About Carers

Who is a carer?

A carer is someone of any age who provides unpaid care and support to a family member, friend, partner or neighbour whose health and well-being would suffer without their help. This could be due to illness, disability, frailty, a mental health issue or addiction or substance misuse problems.  

Anyone can be a carer, from an 11 year old child with a brother with autism, to an 80 year old woman who cares for her husband who has Alzheimer’s. 3 in 5 people will become a carer at some point in their lives, possibly more than once.

Key Facts

  • Carers are unpaid and receive no payment for providing care.

  • A carer can be a person of any age, from children to the elderly.

  • A parent carer is a parent or guardian who provides care and support to their child due to disability, illness or complex care needs. Parent carers are likely to support their child for many months or years, and this can often extend to after some children have begun living independently.

  • A young carer is a person under 18 who helps look after someone in their family, or a friend, who is ill, disabled, has a mental health problem or has a substance or addiction problem.

  • Some carers can care for more than one person and some are themselves are disabled, elderly or suffer from health problems.

  • Anyone can become a carer, at any time, due to a sudden event such as an accident, or through a gradual process when someone’s physical or mental health slowly deteriorates.

  • 3 in 5 people will become a carer at some point in their lives.

What do carers do?

  • Carers provide both physical and emotional support to vulnerable people.

  • Carers help with the issues of daily living.

  • Carers often take on the domestic tasks such as cleaning and cooking.

  • Carers are responsible for ensuring those who they care for are safe and well looked after which can include intimate care, supervision and administering of medication and feeding tubes, and safety supervision. Carers can also be responsible for ensuring those who they care for get to and from medical appointments.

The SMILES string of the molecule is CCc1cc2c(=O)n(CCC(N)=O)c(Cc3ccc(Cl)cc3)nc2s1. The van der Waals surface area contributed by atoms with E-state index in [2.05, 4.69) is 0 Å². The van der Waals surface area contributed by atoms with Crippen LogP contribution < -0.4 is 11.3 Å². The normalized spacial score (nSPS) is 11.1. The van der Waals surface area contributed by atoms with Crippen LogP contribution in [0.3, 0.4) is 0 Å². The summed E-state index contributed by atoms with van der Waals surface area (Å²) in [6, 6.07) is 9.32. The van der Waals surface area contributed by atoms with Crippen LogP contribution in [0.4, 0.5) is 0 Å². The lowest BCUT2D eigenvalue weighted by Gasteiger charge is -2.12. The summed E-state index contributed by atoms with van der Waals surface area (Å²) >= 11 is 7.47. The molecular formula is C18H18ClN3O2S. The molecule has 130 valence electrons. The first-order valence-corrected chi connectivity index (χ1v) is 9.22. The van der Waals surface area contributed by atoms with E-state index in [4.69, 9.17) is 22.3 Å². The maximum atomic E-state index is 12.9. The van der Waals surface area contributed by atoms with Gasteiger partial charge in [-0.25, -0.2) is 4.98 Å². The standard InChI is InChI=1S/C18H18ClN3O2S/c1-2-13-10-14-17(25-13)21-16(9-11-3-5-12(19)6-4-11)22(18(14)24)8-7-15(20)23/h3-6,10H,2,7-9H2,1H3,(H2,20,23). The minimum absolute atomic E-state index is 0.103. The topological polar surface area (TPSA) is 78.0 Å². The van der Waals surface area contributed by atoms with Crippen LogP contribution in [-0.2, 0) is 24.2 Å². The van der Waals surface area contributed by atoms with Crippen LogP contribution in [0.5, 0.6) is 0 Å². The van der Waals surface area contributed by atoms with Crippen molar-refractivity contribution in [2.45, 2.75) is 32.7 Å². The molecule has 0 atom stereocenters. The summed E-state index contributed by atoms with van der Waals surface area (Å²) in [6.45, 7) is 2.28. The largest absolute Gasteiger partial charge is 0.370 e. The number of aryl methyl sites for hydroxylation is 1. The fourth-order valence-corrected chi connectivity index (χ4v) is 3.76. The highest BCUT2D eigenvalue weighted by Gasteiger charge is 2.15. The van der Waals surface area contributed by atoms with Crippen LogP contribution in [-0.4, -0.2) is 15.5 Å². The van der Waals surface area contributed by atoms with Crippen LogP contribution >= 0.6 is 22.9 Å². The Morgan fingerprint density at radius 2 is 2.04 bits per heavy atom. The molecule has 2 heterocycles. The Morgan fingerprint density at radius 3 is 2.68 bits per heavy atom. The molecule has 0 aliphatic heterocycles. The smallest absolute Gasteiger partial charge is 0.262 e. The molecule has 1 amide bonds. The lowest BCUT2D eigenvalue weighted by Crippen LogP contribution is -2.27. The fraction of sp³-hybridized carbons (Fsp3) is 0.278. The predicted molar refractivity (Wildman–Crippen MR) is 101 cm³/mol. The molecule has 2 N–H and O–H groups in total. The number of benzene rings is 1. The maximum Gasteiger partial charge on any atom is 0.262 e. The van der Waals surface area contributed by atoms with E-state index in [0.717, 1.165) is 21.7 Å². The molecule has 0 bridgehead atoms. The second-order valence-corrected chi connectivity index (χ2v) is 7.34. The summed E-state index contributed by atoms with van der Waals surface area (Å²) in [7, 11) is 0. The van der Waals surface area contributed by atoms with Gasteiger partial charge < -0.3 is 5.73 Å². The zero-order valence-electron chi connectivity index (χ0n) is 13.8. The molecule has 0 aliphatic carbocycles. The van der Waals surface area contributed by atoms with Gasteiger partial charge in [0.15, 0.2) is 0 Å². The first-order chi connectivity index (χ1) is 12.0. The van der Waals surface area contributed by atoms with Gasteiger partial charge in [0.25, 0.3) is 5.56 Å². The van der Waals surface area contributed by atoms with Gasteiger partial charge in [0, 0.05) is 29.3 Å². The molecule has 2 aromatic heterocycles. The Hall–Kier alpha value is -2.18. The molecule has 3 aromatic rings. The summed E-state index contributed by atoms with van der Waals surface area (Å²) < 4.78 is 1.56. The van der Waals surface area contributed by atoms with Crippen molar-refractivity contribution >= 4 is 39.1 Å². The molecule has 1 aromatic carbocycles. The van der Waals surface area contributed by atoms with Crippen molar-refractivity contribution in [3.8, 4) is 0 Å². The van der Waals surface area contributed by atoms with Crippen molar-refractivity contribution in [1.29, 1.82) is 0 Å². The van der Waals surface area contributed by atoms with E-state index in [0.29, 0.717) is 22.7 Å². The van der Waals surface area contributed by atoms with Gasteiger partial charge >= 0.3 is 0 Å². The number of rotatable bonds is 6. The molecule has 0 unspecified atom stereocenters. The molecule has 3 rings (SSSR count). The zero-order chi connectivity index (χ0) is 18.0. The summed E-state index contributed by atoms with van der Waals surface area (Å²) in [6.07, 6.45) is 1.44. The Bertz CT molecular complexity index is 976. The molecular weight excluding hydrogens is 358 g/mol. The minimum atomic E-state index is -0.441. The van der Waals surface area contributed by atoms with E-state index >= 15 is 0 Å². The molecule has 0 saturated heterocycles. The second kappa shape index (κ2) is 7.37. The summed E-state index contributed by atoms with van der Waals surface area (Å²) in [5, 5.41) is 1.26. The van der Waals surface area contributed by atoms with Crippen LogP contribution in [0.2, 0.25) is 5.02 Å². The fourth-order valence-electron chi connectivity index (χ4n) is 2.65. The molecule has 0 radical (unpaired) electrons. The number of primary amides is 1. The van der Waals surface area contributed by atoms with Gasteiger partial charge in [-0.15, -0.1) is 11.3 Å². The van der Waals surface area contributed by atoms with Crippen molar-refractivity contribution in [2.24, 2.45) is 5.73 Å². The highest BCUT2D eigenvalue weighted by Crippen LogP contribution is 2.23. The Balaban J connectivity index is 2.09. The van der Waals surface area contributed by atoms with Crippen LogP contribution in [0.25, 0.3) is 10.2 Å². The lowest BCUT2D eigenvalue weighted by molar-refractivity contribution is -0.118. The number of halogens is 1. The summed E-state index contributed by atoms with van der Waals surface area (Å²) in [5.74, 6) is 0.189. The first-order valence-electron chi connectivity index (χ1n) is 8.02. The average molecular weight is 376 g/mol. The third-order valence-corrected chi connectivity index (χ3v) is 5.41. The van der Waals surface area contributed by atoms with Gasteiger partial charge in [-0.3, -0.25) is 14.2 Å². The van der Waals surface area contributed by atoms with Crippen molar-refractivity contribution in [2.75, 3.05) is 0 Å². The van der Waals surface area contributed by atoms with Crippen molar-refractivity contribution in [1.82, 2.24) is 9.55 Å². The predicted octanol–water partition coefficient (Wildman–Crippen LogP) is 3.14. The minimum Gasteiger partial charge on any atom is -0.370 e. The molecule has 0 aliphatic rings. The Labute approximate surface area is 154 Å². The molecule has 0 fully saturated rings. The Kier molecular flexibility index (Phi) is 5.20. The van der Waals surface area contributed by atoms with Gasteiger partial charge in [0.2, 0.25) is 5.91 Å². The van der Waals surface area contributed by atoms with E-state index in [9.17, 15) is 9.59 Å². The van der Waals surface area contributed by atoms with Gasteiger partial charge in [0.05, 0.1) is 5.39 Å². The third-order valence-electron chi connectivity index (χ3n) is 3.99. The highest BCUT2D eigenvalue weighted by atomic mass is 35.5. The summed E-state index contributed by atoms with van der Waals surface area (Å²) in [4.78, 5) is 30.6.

• Carers can be responsible for looking after the finances of the person they provide care to which includes bill paying.

  • Carers carry out a great deal of manual lifting and assisting with mobility.

The type and amount of support provided may vary considerably from carer to carer depending upon individual needs. Therefore is not possible to fully define the role of a carer. Caring roles can vary over time and can be difficult to predict from day to day. Each situation is different and the role will not be the same for everyone.

How many carers are there on the Isle of Man? 

The 2001 census revealed that out of a population of 78,266:

  • 4,265 people in the Isle of Man are carers. The true figure is more likely in excess of 10,000

  • 8,236 people living within the community are suffering from long term illness or disability

  • 23% of carers support someone for more than 50 hours a week

  • 30% of carers support someone aged over 75

  • 24% of carers are aged over 65

  • 66% of carers are aged between 30 and 64

  • There are 195 young carers although the true figure is probably in excess of 400

  • The number of carers will increase substantially over the next 30 years to an estimated true figure of 15,200

  • 69% of carers support a spouse or parent

  • 24% are supporting a child